§ Mr. Barclay
presented two petitions against the Thames Bathing Bill: the one from the watermen that ply upon the Thames, and the other from the inhabitants and householders on the banks of the river. He thought that something should be done to prevent the indecencies which were now witnessed, and which otherwise would extend to a greater degree. He defended the principle of these petitions. He had heart much of the rights of man, and lately of the rights of Scotch poachets: he hoped he should not hear of the right of indecent exposure. The remedy by action at law was slow and expensive.
§ Mr. M. A. Taylor
had lived for twenty-seven years on the banks of the Thames, and had never perceived any acts of indecency. Some time he had not seen six persons bathing in the course of twelve months. Were we worse than our ancestors? As a magistrate he did not recol- 691 lect that any particular acts of that nature had come under his knowledge; and if they had, they could not be punished by an action, but by fine and imprisonment.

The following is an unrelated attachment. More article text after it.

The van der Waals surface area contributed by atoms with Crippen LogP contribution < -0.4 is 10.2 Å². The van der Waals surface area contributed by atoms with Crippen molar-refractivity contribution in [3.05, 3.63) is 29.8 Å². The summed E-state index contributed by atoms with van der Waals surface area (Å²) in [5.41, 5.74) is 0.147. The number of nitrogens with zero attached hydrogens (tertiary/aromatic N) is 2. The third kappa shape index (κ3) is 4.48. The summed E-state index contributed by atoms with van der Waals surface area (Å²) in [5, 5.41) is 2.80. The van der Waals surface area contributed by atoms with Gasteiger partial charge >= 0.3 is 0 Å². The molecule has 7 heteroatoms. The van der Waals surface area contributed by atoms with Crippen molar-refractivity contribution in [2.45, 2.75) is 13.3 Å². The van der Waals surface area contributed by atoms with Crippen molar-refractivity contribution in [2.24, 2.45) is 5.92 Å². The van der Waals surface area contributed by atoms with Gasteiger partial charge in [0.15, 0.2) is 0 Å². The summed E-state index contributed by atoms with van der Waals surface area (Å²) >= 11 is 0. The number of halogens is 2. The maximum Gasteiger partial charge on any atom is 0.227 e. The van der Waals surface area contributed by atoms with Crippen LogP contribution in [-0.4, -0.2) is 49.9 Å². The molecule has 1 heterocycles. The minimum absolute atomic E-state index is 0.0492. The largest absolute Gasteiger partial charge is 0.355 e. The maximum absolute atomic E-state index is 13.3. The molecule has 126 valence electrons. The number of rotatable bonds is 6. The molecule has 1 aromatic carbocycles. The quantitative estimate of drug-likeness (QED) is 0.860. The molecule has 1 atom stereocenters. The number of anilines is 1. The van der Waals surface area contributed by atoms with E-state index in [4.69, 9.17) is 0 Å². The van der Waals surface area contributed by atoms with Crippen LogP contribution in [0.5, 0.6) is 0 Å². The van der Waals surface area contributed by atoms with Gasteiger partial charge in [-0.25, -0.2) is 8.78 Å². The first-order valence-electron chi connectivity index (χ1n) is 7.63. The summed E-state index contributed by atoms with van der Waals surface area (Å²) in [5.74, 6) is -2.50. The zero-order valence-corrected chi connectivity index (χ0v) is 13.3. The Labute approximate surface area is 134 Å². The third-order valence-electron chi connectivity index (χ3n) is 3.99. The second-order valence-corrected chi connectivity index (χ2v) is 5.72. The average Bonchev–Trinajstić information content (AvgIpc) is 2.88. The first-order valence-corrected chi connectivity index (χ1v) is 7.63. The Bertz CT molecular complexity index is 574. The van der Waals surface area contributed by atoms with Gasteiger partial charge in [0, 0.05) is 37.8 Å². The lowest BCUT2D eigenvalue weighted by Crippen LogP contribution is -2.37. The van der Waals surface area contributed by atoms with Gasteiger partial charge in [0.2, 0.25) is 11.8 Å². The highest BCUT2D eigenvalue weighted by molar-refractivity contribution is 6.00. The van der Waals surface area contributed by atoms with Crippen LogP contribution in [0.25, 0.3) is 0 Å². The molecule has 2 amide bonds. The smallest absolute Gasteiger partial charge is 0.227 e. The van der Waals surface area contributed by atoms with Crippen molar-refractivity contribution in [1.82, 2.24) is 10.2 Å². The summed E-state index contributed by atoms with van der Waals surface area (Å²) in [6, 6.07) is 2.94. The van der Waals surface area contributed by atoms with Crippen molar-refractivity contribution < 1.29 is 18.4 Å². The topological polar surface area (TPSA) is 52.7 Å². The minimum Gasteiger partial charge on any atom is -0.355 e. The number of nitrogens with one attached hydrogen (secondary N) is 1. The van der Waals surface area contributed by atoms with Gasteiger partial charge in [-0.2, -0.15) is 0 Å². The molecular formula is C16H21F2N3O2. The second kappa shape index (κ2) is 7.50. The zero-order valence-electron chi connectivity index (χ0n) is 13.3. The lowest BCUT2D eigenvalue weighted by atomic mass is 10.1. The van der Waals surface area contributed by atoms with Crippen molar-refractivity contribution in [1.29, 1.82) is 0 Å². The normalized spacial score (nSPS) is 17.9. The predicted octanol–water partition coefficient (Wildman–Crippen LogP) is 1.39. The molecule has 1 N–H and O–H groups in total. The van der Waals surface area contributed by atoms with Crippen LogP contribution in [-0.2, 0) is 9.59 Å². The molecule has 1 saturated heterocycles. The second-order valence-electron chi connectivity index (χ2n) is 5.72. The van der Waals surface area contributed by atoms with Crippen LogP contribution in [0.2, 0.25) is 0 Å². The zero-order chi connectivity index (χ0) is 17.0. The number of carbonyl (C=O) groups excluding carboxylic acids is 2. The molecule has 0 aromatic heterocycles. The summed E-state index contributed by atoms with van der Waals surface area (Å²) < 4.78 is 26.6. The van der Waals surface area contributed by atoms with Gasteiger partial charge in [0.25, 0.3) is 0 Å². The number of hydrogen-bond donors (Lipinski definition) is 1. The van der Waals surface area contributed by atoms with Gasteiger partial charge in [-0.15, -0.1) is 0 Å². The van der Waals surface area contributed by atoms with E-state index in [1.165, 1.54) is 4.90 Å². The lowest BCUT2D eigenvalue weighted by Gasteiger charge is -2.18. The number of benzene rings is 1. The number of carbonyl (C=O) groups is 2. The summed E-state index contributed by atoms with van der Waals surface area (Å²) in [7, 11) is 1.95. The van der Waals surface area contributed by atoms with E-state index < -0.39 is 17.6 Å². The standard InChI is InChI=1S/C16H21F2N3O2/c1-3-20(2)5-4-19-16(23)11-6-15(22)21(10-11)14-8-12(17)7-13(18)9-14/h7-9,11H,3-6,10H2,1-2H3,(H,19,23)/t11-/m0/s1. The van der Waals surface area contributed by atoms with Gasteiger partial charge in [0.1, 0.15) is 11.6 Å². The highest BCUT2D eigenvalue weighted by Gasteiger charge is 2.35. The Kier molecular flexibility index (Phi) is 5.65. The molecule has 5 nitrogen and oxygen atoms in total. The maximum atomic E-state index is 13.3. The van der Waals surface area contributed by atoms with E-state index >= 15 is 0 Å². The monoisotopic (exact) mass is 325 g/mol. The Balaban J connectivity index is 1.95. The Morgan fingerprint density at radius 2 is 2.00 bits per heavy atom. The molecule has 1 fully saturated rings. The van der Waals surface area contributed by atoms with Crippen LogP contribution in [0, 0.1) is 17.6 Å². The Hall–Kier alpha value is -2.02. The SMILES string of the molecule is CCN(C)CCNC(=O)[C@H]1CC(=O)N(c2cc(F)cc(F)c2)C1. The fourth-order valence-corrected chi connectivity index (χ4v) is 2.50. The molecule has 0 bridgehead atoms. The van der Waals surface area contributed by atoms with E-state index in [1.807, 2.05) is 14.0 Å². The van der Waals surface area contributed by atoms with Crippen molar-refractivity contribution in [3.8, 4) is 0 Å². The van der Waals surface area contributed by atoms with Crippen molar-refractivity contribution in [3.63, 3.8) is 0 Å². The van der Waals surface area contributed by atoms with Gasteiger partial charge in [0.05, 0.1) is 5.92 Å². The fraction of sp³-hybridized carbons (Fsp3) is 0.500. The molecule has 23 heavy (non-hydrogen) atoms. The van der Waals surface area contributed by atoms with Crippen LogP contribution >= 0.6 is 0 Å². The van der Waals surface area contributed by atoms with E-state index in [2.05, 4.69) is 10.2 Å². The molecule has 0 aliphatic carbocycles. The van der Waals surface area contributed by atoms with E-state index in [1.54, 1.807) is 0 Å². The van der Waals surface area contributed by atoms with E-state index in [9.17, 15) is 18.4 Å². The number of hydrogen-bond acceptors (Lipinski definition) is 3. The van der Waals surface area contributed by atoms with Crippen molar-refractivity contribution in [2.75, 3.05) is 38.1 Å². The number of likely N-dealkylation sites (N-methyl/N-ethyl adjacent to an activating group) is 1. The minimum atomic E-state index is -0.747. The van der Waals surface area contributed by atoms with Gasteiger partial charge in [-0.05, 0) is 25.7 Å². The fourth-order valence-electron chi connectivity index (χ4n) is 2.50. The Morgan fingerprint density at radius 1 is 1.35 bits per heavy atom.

§ Mr. Harvey
had likewise the pleasure of living on the banks of the Thames, and he could not help saying that it was almost impossible for any decent person to live in such a situation from the number of persons undressing themselves, and exposing their naked bodies to view.
begged leave to state, that he did not believe either petition proceeded from the inhabitants of Southwark.
The petitions were ordered to lie on the table. Mr. Wynn then moved the order of the day for the House to resolve itself into a committee on the Thames Bathing Bill. The House having resolved accordingly,
§ Mr. Harvey
proposed a clause, the object of which was to prevent persons from bathing in the River Thames in particular places; by imposing a penalty, recoverable before a magistrate, of not less than 5s., and not more than 10s. for the first offence, and of 20s. for the second offence; the magistrates having power to prohibit bathing, on application from the inhabitants, in particular districts.
On this a division took place, without comment. The numbers were—For the clause, 28; Against it, 56; Majority, 28. The Bill, in its original form, was then agreed to, and the House resumed.